B.C. passes law to increase sales of zero emission vehicles

Driving an electric vehicle is six times less expensive that driving a gas-powered vehicle, according to BC Hydro. A third of British Columbians expect their next car to be electric—even more are interested.

Legislation calls for 10 per cent of new cars sold in 2025 to be zero emission


According to a new B.C. law, all new light-duty car and truck sales in the province must be zero emission by 2040. (Evan Mitsui/CBC)

Zero emission vehicles are quickly gaining traction in B.C. — sales went from four per cent of new cars last year to six per cent in the first quarter of 2019 — but the provincial government is aiming for much more than that.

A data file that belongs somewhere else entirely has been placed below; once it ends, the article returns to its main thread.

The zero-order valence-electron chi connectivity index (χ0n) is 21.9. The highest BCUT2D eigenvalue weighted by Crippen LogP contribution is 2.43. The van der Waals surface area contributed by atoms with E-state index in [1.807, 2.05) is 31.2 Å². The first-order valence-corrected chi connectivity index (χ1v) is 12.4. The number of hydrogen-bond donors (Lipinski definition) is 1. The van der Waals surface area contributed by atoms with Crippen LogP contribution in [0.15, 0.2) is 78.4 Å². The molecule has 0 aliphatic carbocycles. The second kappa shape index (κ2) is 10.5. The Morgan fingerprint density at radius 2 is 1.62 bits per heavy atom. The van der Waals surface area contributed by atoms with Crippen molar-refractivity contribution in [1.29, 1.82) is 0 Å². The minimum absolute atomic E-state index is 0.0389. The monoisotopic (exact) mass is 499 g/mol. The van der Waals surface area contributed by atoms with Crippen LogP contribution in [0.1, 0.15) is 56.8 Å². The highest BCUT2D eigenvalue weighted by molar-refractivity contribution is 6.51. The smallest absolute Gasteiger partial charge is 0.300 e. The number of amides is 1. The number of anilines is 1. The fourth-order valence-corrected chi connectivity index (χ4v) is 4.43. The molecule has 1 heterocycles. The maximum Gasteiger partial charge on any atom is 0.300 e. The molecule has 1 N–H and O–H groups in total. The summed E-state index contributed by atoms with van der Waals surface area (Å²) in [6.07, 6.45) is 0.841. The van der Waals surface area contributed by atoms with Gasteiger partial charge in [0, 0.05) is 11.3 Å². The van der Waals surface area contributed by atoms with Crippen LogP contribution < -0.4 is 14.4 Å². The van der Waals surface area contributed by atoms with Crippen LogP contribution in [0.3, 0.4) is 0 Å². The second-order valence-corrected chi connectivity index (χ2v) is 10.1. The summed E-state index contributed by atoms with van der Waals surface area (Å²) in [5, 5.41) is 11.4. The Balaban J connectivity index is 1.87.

The Zero-Emission Vehicles Act (ZEVA), passed on Wednesday, sets a target of 10 per cent of all new light-duty cars and trucks sold in B.C. to be zero emission by 2025. By 2040, they’ll all need to be emission free.

Zero emission vehicles include battery electric, plug-in hybrid electric, and hydrogen fuel-cell vehicles.

For Clean Energy Canada policy director Dan Woynillowicz, the new law is a welcome tool to make sure consumers can actually find the cars they’re looking for.

“This is going to go a long way toward addressing a problem we’ve had in British Columbia, which is we have more British Columbians interested in buying electric cars than we have electric cars on dealership lots,” said Woynillowicz. MORE

RELATED:

New law makes it easier for British Columbians to buy electric cars

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